Visit Your Local PBS Station PBS Home PBS Home Programs A-Z TV Schedules Watch Video Donate Shop PBS Search PBS

Write Your Name in Runes

  • By Nicole Sanderson
  • Posted 04.28.11
  • NOVA

Runes are the characters of the alphabet used by the Vikings and other Germanic peoples from about the second to the 15th centuries A.D. Some runes vaguely resemble letters in our own alphabet; others look more like symbols. All had meaning to the Vikings, who carved them into their so-called rune stones—large monuments that honor the memory, and the names, of Norsemen past. In this interactive, see your own name spelled out in runes, and learn the meaning of each of the 24 runic characters.

Launch Interactive

See your name spelled in runes and learn the meaning of each of the letters in the Viking alphabet.

This feature originally appeared on the site for the NOVA program The Vikings.

runes

Nicole Sanderson is a former intern of NOVA Online.

Transcript

Write Your Name in Runes

The runic alphabet, or Futhark, gets its name from its first six letters (f, u, th, a, r, k), much like the word "alphabet" derives from the first two letters of the Greek alphabet, alpha and beta. Each rune not only represents a phonetic sound but also has its own distinct meaning often connected with Norse mythology. Scholars believe that early Germanic and Scandinavian peoples used the runes originally as a means of communication and only later for magical purposes.

Fehu

Fehu can mean cattle, gold, or wealth in general.

Uruz

Uruz represents strength, speed, and good health.

Thurisaz

Thurisaz refers to the giants of Norse mythology.

Ansuz

Ansuz could refer to any deity, but it was most often associated with Odin.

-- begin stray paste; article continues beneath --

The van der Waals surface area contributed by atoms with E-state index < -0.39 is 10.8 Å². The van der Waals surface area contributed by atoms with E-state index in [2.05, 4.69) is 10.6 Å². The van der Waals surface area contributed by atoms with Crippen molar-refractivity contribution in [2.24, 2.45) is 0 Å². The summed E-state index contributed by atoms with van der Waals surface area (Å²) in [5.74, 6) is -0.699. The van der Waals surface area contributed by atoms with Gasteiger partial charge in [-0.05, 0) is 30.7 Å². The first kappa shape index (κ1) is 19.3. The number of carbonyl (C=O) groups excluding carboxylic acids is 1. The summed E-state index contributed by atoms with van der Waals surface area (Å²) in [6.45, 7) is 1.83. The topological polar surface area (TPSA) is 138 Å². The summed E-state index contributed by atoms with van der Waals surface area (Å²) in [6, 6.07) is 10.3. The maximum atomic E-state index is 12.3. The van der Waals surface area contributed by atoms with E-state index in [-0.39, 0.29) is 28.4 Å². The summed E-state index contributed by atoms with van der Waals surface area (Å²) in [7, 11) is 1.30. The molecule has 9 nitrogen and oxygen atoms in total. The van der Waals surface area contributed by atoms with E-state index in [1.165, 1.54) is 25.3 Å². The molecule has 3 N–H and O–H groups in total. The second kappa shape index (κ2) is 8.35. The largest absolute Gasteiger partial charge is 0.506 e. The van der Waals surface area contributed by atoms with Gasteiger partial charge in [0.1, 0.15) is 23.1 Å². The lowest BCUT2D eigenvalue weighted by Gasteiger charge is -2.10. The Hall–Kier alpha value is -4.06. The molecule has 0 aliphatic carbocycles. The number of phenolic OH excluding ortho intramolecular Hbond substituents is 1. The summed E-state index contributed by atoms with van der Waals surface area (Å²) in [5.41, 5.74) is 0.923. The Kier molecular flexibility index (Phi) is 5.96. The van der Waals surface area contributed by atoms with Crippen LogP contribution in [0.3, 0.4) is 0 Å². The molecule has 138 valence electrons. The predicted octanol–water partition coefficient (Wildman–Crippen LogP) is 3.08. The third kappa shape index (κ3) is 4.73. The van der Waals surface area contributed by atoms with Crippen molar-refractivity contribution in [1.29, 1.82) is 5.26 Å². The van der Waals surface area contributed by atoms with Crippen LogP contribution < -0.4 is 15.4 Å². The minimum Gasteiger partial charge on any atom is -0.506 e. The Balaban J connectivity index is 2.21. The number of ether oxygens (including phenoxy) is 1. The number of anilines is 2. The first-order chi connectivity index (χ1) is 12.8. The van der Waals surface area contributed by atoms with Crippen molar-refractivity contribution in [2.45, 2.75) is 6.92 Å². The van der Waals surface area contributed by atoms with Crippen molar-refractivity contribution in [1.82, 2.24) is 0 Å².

Raido

Likely an important rune for the Vikings, Raido signified a long journey.

Kenaz

Kenaz represents a torch or some other source of light.

Gebo

Gebo was used to denote a sacrifice to the gods.

Wunjo

Wunjo can translate as comfort, joy, or glory.

Hagalaz

Hagalaz is the rune for hail, either in terms of the weather or hailing projectiles in battle.

Nauthiz

Nauthiz means need or necessity.

Isa

Isa means ice.

Jera

Jera translates as year or harvest.

Eithwaz

Eithwaz is the rune for yew, a sacred tree used to make rune wands.

Perth

The meaning and/or translation of Perth remains unknown.

Algiz

Algiz denoted defense, protection, or self-preservation.

Sowilo

Sowilo represented the sun, an important element in pagan worship.

Tiwaz

The rune of the war god Tyr, Tiwaz was often carved on weaponry.

Berkano

Berkano was associated with the birch tree, with Idun, goddess of spring, and with fertility.

Ehwaz

Ehwaz is the rune for horse.

Mannaz

Mannaz means man or mankind.

Laguz

Laguz is associated with water.

Ingwaz

Ingwaz can refer either to the Danish hero Ing or to the Danes in general.

Dagaz

Dagaz is the rune for day or daylight.

Othila

Othila means inheritance or the passing on of property or knowledge.

Credits

Images

All images
© WGBH Educational Foundation
Producer:
Nicole Sanderson
Designers:
Anya Vinokour and Tyler Howe
Developers:
Molly Frey, Brenden Kootsey, and Daniel Hart

Related Links

  • Secrets of the Viking Sword

    A modern-day swordsmith reverse engineers the ultimate weapon of the Middle Ages—a sword both prized and feared.

  • Viking Runes Through Time

    Delve into the hoary history of the Norse writing system.

  • Who Were the Vikings?

    Smithsonian archeologist William Fitzhugh reveals what drove the Vikings on their adventures to distant shores.

  • Secrets of Viking Ships

    How did longships and other vessels help the Norsemen navigate distant waters so successfully?

Close

You need the Flash Player plug-in to view this content.